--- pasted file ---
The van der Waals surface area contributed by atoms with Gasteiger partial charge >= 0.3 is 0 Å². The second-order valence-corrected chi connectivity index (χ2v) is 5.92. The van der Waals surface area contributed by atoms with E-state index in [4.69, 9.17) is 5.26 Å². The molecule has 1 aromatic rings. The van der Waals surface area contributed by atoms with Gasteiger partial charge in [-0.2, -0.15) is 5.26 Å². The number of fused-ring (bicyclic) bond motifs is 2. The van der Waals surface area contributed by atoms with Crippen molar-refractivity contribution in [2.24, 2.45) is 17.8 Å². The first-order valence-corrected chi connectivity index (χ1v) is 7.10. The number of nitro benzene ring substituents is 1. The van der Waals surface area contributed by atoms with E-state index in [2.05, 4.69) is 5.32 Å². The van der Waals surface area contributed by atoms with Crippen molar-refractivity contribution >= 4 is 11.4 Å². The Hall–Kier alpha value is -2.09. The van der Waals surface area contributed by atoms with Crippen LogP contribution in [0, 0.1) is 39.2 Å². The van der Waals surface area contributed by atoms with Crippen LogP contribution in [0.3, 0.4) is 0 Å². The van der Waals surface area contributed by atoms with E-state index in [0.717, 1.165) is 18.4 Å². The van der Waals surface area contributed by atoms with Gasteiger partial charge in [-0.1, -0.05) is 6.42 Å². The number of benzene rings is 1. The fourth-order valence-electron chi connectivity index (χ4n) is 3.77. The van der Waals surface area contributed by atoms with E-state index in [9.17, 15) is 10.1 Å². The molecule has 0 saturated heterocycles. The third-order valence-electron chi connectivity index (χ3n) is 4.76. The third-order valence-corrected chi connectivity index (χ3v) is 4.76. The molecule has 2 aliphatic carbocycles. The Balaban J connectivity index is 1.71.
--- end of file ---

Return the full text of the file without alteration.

The van der Waals surface area contributed by atoms with Gasteiger partial charge >= 0.3 is 0 Å². The second-order valence-corrected chi connectivity index (χ2v) is 5.92. The van der Waals surface area contributed by atoms with E-state index in [4.69, 9.17) is 5.26 Å². The molecule has 1 aromatic rings. The van der Waals surface area contributed by atoms with Gasteiger partial charge in [-0.2, -0.15) is 5.26 Å². The number of fused-ring (bicyclic) bond motifs is 2. The van der Waals surface area contributed by atoms with Crippen molar-refractivity contribution in [2.24, 2.45) is 17.8 Å². The first-order valence-corrected chi connectivity index (χ1v) is 7.10. The number of nitro benzene ring substituents is 1. The van der Waals surface area contributed by atoms with E-state index in [2.05, 4.69) is 5.32 Å². The van der Waals surface area contributed by atoms with Crippen molar-refractivity contribution >= 4 is 11.4 Å². The Hall–Kier alpha value is -2.09. The van der Waals surface area contributed by atoms with Crippen LogP contribution in [0, 0.1) is 39.2 Å². The van der Waals surface area contributed by atoms with Crippen LogP contribution in [0.3, 0.4) is 0 Å². The van der Waals surface area contributed by atoms with E-state index in [0.717, 1.165) is 18.4 Å². The van der Waals surface area contributed by atoms with Gasteiger partial charge in [-0.1, -0.05) is 6.42 Å². The number of benzene rings is 1. The fourth-order valence-electron chi connectivity index (χ4n) is 3.77. The van der Waals surface area contributed by atoms with E-state index in [9.17, 15) is 10.1 Å². The molecule has 0 saturated heterocycles. The third-order valence-electron chi connectivity index (χ3n) is 4.76. The third-order valence-corrected chi connectivity index (χ3v) is 4.76. The molecule has 2 aliphatic carbocycles. The Balaban J connectivity index is 1.71.